Turkey, US need a success story in Syria

Turkey, US need a success story in Syria

It was Jan 14 when United States President Donald Trump tweeted his suggestion to set up a 20-mile (32-kilometer) safe zone in northeastern Syria in order to address Turkey’s security concerns stemming from the presence of the PYD/YPG along the Turkish-Syrian border.

A task force composed by military and civilian officials from Turkey and the U.S. to discuss the modalities of the proposed safe zone has held three meetings until now. Roughly speaking, there are three parameters that need to be clarified.

The depth of the safe zone requires a detailed study on the map by showing the utmost importance to the demographic realities and the strategic positions. Turkey has made clear that this should be no less than 30 kilometers in order to save the Turkish border from the range of the YPG’s potential attacks. It also recalls Trump’s tweet that registers 20 miles as the depth of the zone. The U.S., however, wants a narrower strip of land.

A second condition raised by Turkey stipulates the withdrawal of all the PYD/YPG terrorists from the safe zone. Recent statements by James Jeffrey, the U.S. special envoy for Syria, reveal this is agreed.

The third point is on who would control this safe zone. From the very outset, Turkey insists that its control must be provided by the Turkish troops. The U.S., however, was hesitant in having the Turkish military cross into northeastern Syria. The U.S. media has recently reported that many European nations have rejected Washington’s call for the deployment of troops in the safe zone. Those nations include Britain and France.

A story by the Washington Post on April 26 introduces a new aspect to the negotiations. It reported that the two sides “are negotiating a plan for their troops to jointly patrol a safe zone about 20 miles wide.”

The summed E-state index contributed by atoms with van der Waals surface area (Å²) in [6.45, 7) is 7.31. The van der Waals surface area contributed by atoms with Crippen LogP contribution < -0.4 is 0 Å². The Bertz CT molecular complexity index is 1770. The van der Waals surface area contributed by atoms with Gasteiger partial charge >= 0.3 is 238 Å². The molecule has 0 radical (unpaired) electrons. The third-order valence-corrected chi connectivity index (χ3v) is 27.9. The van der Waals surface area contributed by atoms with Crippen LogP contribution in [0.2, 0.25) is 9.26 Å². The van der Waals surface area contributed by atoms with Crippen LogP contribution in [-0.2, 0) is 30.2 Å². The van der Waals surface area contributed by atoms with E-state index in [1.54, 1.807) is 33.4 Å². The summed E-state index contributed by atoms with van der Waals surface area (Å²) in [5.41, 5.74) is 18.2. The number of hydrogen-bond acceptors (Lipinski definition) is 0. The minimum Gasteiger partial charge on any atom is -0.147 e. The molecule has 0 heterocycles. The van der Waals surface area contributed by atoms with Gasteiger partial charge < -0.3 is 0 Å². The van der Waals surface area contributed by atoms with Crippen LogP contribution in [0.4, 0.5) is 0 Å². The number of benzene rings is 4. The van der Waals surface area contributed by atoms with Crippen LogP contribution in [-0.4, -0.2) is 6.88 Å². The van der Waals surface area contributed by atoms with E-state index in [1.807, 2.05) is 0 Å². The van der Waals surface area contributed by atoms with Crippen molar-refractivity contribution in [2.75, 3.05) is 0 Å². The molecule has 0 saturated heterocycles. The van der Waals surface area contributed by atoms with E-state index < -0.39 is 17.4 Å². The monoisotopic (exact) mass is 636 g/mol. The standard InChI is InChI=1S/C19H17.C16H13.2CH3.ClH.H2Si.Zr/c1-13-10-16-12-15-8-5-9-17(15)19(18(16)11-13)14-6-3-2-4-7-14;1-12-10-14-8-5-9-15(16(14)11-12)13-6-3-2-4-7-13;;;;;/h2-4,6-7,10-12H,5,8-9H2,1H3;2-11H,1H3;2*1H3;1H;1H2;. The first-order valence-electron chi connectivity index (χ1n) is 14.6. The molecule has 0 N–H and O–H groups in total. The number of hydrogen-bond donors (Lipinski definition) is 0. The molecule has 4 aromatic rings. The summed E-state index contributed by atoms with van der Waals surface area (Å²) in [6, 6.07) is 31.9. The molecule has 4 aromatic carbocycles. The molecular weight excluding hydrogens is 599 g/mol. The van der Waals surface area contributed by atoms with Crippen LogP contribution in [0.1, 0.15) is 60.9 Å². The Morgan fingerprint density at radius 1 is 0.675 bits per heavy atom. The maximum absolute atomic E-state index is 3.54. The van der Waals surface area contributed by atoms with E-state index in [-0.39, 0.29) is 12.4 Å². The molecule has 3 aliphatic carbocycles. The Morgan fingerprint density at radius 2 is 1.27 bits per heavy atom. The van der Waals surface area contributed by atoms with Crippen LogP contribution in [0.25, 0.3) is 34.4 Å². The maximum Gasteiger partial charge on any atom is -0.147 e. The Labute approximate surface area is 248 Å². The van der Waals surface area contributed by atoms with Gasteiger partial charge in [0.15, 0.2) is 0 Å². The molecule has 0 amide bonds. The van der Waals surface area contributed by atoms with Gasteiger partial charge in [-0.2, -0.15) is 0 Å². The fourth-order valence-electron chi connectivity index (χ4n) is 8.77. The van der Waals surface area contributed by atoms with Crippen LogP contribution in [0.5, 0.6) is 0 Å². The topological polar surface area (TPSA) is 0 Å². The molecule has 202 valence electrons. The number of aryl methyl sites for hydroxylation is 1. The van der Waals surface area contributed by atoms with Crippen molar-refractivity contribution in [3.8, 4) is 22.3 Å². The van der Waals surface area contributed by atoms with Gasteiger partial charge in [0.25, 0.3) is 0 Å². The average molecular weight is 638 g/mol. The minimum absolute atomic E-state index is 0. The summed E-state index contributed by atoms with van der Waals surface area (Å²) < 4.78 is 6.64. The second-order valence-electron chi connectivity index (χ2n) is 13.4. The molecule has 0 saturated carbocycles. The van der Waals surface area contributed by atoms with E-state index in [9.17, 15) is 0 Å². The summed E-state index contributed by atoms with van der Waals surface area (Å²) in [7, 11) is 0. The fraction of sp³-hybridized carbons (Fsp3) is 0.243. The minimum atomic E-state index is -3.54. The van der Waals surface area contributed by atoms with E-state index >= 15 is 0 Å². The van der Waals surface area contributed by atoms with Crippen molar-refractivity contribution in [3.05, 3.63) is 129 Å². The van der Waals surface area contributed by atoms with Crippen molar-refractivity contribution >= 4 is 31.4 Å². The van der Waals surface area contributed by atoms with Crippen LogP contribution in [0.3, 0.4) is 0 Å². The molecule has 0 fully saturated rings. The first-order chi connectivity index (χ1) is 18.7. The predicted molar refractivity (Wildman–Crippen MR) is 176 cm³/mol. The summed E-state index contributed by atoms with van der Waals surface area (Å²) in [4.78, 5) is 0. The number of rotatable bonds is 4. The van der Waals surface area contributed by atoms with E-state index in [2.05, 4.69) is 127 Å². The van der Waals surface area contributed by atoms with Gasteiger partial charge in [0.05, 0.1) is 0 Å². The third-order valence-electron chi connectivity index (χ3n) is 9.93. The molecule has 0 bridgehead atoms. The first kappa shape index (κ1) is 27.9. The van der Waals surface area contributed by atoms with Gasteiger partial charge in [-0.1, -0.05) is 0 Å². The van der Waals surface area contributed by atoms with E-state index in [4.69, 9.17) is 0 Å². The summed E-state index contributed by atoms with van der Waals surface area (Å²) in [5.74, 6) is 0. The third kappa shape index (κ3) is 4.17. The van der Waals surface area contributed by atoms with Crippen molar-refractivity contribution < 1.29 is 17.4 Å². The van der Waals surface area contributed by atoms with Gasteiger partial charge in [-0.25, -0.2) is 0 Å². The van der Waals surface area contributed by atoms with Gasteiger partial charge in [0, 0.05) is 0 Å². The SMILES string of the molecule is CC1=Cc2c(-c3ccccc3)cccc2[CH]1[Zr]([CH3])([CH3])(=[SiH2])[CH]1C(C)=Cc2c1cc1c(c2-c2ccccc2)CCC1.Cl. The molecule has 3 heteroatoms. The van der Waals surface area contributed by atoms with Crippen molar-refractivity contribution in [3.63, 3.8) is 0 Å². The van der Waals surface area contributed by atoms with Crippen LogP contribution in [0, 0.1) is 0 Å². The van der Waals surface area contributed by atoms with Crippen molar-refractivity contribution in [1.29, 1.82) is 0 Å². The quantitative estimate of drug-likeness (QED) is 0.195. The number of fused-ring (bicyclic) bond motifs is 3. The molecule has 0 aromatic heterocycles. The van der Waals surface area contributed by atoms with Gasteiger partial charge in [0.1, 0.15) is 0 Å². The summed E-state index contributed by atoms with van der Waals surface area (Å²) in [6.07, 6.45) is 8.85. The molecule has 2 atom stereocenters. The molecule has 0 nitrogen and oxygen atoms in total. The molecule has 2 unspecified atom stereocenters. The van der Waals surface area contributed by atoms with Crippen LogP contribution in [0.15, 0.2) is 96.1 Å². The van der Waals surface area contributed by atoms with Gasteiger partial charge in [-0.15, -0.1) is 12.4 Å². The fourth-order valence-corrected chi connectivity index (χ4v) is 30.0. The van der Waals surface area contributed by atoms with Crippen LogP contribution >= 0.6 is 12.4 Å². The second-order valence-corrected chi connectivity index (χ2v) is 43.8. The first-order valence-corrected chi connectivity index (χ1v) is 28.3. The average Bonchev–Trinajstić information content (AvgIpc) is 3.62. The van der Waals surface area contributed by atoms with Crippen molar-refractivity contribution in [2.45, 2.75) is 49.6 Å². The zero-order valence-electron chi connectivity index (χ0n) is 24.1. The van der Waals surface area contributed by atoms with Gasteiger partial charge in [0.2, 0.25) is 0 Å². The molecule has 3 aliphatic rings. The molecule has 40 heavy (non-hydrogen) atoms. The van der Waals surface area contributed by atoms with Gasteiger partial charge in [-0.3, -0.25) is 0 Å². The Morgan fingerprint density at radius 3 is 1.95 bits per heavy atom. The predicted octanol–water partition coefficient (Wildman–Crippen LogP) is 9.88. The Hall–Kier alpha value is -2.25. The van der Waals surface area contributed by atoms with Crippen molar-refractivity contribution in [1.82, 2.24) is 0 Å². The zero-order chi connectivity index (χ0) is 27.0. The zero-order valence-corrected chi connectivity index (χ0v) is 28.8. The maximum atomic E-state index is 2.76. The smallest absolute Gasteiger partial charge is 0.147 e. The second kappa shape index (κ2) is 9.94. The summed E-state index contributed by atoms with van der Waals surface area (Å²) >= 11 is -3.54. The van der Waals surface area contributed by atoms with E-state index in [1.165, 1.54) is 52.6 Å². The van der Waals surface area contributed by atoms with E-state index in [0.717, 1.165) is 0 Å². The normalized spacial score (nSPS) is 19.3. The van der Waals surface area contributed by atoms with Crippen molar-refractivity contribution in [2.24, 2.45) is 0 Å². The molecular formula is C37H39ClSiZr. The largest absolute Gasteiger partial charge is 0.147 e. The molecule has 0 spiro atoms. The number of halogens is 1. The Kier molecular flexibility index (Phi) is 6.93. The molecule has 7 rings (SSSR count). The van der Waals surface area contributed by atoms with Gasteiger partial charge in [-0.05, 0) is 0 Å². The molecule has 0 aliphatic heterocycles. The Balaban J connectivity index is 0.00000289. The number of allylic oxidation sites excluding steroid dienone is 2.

It’s understood that the details of this plan are still to be crafted. Of course, Turkish patrolling within the safe zone with the U.S. troops doesn’t necessarily mean a permanent deployment of the Turkish military. It seems that the American plan suggests temporary Turkish involvement, but the safe zone will still be under the control of the U.S. troops. It’s hard to envisage how efficient this plan will be given the reduced number of American troops in the entire Syrian theater.

In addition to negotiations for the safe zone, the Turkish side reiterates its expectation from the U.S. to deliver the Manbij deal and to let the YPG withdraw from the Arab city.

The U.S. decision to engage with Turkey in controlling the safe zone seems to be a positive step. An agreement between the two allies on this matter would constitute a very good message for the future of bilateral relationships which are suffering from a number of serious disagreements over the S-400s, Iranian sanctions and other issues.

A success story in Syria would open a window of opportunity on both sides to overcome differences in other fields of the troubled partnership. The ball is overwhelmingly in the U.S.’s court for the realization of the safe zone that would serve the interest of both sides, as suggested by Trump early this year.

Serkan Demirtaş,